Although the benefits of some of the products seem underwhelming, the issue is that even the smallest thing poses a significant risk. Take Nest for example, what could be more harmless than a thermostat? Yet already in its relatively short life has Nest been now caught for the sale of information surrounding home fire history to insurance companies.

Even if the Smart Home Hub were your ‘best friend’, do you want your best friend to know everything about your preferences? How much do we even allow our actual best friends to know about ourselves? Do we tell them that we’re lonely? Who’s profiles we look at online? Even if our best friend were really good at keeping secrets, would we tell them? About that one time?

Anytime that someone cries out against the inevitable, they come across as a cranky soap boxer. But this is an odd transition where there seems to be little gained by most of these products, and yet there is such significant risk in what might be lost if the technologies are adopted. Doesn’t it feel strange that in the last century our parents and grandparents marched for privacy, and here we are eagerly handing it back?

This article was originally published on Toptal

Workplace Safety Should Always Be a Top Priority

worksafetyAs a business owner, you should always be on the lookout for ways to keep your employees safer on the job.

The last thing that you want to do is lose a good worker temporarily or permanently because of an injury that could have been prevented.

Not only will you and your workers feel better about the job if your workplace is a safe one, increasing workplace safety can also help you save your company money in the long run.

Take a look at some reasons why you will save, as well an exciting new innovation that can help you ensure a safe workplace for all of your employees….

How You’ll Save

It’s easy to think of new workplace safety innovations as just another expense – something else that you have to buy.

However, that line of thinking is shortsighted. Workers’ compensation expenses can mount up quickly, so a couple of injured workers can cost you far more than it would have cost to put in the features that could have prevented the injuries in the first place.

But it’s not just workers’ compensation expenses that can affect you.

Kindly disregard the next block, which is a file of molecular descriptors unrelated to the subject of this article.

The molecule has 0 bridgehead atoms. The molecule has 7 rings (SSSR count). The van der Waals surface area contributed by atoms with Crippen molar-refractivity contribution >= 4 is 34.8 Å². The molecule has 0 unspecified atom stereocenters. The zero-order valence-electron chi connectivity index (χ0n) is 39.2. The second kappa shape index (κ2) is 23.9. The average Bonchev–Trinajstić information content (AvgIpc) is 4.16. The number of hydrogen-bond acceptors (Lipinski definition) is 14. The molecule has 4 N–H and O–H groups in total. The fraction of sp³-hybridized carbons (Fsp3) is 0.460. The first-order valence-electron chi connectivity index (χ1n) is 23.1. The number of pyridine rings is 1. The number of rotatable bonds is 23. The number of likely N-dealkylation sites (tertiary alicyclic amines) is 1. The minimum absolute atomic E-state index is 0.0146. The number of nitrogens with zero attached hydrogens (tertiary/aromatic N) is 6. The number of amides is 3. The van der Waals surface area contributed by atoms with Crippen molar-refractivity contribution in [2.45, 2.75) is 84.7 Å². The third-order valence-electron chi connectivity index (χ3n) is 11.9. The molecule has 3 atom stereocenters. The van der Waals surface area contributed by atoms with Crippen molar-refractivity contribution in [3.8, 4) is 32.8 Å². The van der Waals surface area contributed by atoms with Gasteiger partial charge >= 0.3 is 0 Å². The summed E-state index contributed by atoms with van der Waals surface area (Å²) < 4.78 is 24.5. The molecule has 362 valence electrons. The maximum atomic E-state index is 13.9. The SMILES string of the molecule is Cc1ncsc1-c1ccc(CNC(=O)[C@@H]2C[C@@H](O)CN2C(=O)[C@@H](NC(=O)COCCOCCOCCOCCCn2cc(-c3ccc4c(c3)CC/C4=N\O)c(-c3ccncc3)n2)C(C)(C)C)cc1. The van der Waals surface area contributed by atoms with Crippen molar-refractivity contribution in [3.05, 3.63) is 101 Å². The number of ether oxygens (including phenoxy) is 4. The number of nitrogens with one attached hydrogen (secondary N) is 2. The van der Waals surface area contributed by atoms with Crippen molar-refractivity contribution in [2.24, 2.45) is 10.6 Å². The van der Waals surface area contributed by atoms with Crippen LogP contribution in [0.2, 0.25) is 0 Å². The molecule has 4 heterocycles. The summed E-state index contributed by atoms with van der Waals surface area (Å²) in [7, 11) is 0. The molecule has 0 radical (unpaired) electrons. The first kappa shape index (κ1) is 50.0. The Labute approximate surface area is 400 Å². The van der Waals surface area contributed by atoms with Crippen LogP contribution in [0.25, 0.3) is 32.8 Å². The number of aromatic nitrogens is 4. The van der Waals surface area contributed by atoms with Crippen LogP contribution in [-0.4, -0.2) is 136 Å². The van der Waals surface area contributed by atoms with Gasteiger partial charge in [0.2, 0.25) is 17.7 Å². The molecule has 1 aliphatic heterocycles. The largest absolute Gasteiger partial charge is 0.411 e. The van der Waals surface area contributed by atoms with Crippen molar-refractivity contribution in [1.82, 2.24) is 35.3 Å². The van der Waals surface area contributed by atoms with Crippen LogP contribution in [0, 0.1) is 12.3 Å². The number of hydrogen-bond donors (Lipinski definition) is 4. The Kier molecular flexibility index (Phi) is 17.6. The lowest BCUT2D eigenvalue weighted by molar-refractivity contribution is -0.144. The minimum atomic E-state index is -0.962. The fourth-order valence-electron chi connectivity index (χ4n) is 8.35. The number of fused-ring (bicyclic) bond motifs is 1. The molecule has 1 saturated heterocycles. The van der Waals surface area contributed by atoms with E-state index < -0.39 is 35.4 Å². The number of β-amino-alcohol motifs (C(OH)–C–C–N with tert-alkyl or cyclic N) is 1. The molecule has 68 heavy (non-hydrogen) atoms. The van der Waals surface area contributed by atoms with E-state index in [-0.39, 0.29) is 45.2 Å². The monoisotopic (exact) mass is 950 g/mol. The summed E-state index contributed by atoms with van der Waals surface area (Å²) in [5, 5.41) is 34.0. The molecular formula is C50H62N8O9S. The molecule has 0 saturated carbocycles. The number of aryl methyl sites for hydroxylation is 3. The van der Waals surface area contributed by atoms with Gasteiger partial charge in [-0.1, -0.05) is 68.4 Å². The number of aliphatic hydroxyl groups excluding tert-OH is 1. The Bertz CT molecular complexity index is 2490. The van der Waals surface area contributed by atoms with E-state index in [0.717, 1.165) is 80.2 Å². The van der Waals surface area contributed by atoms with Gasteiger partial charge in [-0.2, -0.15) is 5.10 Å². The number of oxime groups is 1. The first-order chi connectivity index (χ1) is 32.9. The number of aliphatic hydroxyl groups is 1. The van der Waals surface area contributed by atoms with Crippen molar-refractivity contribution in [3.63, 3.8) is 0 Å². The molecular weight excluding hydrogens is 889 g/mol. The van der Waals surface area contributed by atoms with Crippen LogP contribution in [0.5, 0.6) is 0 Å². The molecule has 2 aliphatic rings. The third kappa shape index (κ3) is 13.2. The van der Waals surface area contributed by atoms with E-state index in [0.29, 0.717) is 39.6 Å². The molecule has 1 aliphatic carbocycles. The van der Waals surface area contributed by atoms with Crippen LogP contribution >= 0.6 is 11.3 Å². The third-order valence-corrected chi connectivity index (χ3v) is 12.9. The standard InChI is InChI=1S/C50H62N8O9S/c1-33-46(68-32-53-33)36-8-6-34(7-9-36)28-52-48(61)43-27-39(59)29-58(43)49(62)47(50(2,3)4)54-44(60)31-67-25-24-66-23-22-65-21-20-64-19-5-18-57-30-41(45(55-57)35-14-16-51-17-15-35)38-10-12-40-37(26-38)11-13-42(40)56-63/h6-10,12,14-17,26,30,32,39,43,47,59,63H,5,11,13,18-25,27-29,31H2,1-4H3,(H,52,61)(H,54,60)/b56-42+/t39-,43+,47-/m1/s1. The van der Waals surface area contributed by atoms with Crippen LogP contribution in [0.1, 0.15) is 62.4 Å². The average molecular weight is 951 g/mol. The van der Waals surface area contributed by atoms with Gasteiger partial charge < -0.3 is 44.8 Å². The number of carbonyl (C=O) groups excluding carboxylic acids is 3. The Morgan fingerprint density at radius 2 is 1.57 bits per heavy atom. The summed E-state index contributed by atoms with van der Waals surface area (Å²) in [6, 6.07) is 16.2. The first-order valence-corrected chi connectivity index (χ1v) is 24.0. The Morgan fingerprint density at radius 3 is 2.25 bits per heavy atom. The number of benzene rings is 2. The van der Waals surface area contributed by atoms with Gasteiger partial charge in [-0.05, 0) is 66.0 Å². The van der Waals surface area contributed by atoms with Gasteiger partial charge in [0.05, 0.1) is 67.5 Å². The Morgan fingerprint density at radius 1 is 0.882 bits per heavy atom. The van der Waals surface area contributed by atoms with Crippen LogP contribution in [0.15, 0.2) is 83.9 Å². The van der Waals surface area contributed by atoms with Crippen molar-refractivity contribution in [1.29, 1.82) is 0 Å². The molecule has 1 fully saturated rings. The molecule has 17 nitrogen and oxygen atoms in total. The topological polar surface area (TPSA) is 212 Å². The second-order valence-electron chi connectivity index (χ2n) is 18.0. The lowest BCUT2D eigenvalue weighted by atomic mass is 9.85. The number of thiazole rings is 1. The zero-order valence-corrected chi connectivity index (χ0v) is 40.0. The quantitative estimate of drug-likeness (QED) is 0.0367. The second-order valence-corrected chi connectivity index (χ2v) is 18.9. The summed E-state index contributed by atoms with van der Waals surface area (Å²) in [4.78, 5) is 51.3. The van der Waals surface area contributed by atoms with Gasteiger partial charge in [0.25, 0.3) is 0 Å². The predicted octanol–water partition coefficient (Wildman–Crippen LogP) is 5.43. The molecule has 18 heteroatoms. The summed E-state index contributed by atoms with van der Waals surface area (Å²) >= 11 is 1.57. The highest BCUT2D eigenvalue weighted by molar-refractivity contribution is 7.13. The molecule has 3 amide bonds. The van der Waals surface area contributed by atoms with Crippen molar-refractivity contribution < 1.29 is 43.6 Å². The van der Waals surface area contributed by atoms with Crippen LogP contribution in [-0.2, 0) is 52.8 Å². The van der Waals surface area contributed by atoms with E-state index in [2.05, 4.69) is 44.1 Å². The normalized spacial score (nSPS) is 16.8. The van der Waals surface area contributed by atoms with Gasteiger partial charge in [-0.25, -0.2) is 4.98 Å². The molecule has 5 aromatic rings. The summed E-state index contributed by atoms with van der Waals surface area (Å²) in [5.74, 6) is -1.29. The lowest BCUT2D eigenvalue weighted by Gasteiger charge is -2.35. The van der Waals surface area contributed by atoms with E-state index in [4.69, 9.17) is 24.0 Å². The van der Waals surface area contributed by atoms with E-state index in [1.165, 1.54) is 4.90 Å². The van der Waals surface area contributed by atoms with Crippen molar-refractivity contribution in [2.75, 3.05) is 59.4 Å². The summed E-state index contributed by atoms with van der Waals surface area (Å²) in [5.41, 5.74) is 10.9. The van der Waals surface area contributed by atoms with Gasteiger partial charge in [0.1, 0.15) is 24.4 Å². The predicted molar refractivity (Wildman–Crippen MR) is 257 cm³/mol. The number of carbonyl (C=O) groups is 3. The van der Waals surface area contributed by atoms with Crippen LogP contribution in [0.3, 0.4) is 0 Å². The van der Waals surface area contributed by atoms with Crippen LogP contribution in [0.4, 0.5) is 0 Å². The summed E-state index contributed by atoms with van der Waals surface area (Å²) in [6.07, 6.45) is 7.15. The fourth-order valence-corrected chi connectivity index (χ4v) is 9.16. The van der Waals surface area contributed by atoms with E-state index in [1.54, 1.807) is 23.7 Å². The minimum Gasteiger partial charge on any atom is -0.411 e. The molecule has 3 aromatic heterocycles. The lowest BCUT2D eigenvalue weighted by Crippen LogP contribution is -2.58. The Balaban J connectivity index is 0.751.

Injured workers result in reduced productivity, and if you have to recruit and train new workers to replace injured ones, that can get expensive as well.

What’s more, a workplace with a history of worker injuries can be tough to recruit for, and eventually you may even lose clients over it as well.

In light of all you stand to lose, workplace safety expenses look much more affordable.

Safety Sensors

If you’re looking for new and innovative ways to keep your workers safe, you may want to start by looking at the Internet of Things – and specifically, “How IoT Connected Safety Sensors Help Save Workers’ Lives.” These safety sensors are wearable devices that can send signals to the person monitoring the system if a worker is in trouble.

The safety sensors are an important breakthrough for workers who may face a dangerous situation while they’re alone.

Unlike walkie-talkies or radios, the sensors don’t require the worker to be able to speak to summon help. In fact, the worker doesn’t have to be able to do anything at all – the connected safety sensors can send distress signals even if a worker is unconscious.

That’s because the sensors monitor things like posture, breathing, motion, and heart rate.

They can even monitor the area for toxic gasses. They can also interpret certain hand gestures that your worker might make that would signal trouble. That makes these safety sensors a valuable tool in the effort to keep workers safe on the job, even in hazardous conditions.

With a connected system that can be monitored constantly, you never have to worry that a worker in trouble will go unnoticed. Someone will always be able to respond immediately when there is a problem.

Although the Internet of Things connected safety sensors aren’t in mass production yet, you can surely look forward to improved ways to monitor employee safety in real time becoming available soon.

In the meantime, it’s important to keep your eyes open for practical ways to ensure that your employees are as safe as they can be while the do their jobs for you.

About the Author: Cheryl Baer is a freelance writer who writes about business and technology.